By: Talking Nutrition Editors
Disease-related malnutrition is common in clinical settings, thought to affect one in four patients admitted to hospital.1 While it impacts people of all ages, older people are most vulnerable to malnutrition due to changes in food intake and appetite as we age. Malnutrition can compromise immune function, leading to higher risk of infection and disease, further vulnerability, poorer patient outcomes and reduced quality of life. Therefore, timely nutritional care is critical to support these patients.
During three expert-led sessions hosted by DSM at the ESPEN 2021 Virtual Congress, Prof. Philip Schütz, Marcel J.G Smets and Markus Biedermann explored the importance of optimal nutritional management in preventing – or reversing – malnutrition in clinical settings, plus the latest guidelines for nutritional care in older people specifically. Below, we outline four key insights from the event.
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Increasing evidence shows that malnutrition is a modifiable risk factor in hospitalized patients, especially in elderly and frail patients with multiple illnesses. During his presentation, Prof. Philip Schütz, Kantonspital Aarau AG, reviewed the latest findings from a sub-group investigation of the EFFORT trial focusing on older patients.2 In the study, one group received individualized early nutritional therapy according to guidelines for best nutritional management. The second group received standard nutrition provided by the hospital kitchen.
The research found that targeted medical nutrition therapy helped to increase protein and energy levels in vulnerable patients and had a positive effect on clinical outcomes. In fact, nutritional support – which included nutrition during hospitalization and nutritional advice – reduced the risk of mortality by 50% in the short term (i.e., 30 days after hospitalization). Mortality risk was also lower in the long run (six months after hospitalization) in those receiving nutritional support.
Proactive, early screening and effective nutritional support could have a significant positive influence on elderly patients in helping them overcome or prevent malnutrition. Prof. Schütz shared some recommendations for the management of malnutrition in hospital settings3, which are aligned with the ESPEN guidelines:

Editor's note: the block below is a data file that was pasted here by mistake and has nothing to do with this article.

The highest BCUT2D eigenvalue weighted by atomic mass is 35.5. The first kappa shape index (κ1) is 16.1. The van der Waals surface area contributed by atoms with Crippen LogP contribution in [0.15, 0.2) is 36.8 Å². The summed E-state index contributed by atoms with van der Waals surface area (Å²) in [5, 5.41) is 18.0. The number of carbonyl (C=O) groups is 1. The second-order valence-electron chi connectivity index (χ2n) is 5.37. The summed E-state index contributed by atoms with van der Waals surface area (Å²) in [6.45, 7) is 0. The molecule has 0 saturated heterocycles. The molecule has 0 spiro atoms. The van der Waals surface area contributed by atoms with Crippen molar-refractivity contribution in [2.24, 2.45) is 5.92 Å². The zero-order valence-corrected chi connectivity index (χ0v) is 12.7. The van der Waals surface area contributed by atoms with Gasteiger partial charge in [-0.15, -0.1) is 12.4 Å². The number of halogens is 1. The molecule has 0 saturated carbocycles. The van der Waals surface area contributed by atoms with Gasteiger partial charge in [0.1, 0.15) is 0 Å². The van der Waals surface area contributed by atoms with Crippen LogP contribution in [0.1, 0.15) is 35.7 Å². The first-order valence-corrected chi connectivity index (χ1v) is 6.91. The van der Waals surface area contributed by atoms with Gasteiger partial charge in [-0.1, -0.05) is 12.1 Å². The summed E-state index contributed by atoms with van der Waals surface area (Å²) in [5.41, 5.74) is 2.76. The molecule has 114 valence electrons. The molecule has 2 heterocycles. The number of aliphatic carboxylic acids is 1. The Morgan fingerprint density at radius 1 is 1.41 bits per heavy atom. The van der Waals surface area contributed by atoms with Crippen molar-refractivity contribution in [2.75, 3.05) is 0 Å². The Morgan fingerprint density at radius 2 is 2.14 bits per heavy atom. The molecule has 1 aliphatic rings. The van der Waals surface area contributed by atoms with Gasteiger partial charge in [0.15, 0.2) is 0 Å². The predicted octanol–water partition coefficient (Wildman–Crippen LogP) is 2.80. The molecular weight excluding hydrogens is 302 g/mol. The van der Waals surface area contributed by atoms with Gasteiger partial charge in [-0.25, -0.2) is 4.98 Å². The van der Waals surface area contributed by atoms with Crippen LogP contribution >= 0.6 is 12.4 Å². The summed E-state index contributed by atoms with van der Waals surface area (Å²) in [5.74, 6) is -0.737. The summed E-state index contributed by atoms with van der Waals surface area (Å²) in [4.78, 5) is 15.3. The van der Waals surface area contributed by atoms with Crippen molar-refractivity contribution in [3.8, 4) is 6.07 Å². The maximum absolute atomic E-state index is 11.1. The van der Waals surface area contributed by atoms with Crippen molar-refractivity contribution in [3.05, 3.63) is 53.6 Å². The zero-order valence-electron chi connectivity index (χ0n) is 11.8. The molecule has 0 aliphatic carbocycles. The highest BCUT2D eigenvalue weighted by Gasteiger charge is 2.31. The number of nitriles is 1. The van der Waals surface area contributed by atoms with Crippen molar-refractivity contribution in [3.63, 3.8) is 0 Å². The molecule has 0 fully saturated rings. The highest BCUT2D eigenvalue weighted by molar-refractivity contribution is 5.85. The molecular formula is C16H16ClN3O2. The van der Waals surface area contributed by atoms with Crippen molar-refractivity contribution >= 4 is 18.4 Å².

There is an important shift in attitude taking place towards long-term nutritional care in the elderly. With more senior adults wanting to maintain independence for as long as possible, the focus in nursing home settings is increasingly on well-nutrition and prevention, rather than simply providing palliative care. There is already increasing recognition that nutritional management in older people is a shared responsibility among care facility management and other stakeholders.
During his session, Marcel J.G Smets from the European Aging Network (EAN) – which supports more than 10,000 care providers across 25 European countries, and champions millions of older people in Europe – introduced new practical guidelines for long-term nutritional management in elder care setting. The guidelines take into account a range of factors, like individual preferences and emphasize the importance of a supportive environment.
To conclude DSM’s Satellite Symposium, Markus Biedermann discussed the importance of creating appealing foods via innovation in nursing homes. To date, the role of food in care homes has been to preserve and maintain life, and medical nutrition has been used for acute recovery purposes. However, the spotlight is now on quality of life. Biedermann explained that mealtimes are an important way of staying connected to others and one’s life story, and therefore a food first approach is always highly recommended to protect human dignity and independence. To champion this, it is important to develop truly appealing nutritional plans that include foods with high nutritional value and which meet the preferences of older people. Those involved in the care of senior adults should therefore consider how we can innovate new food products that provide a positive and fun eating experience, and help to overcome challenges often seen in elderly, like dysphagia.
At DSM, we have a deep understanding of the nutritional needs of patients of all ages. That’s why we have an unparalleled record of delivering science-led innovation at every stage of your product’s development. This takes more than ingredients. It takes a partner.
Want to find our more about how DSM can help you develop purpose-led medical nutrition solutions that are appealing AND effective? Partner with DSM.
11 October 2021
5 min read
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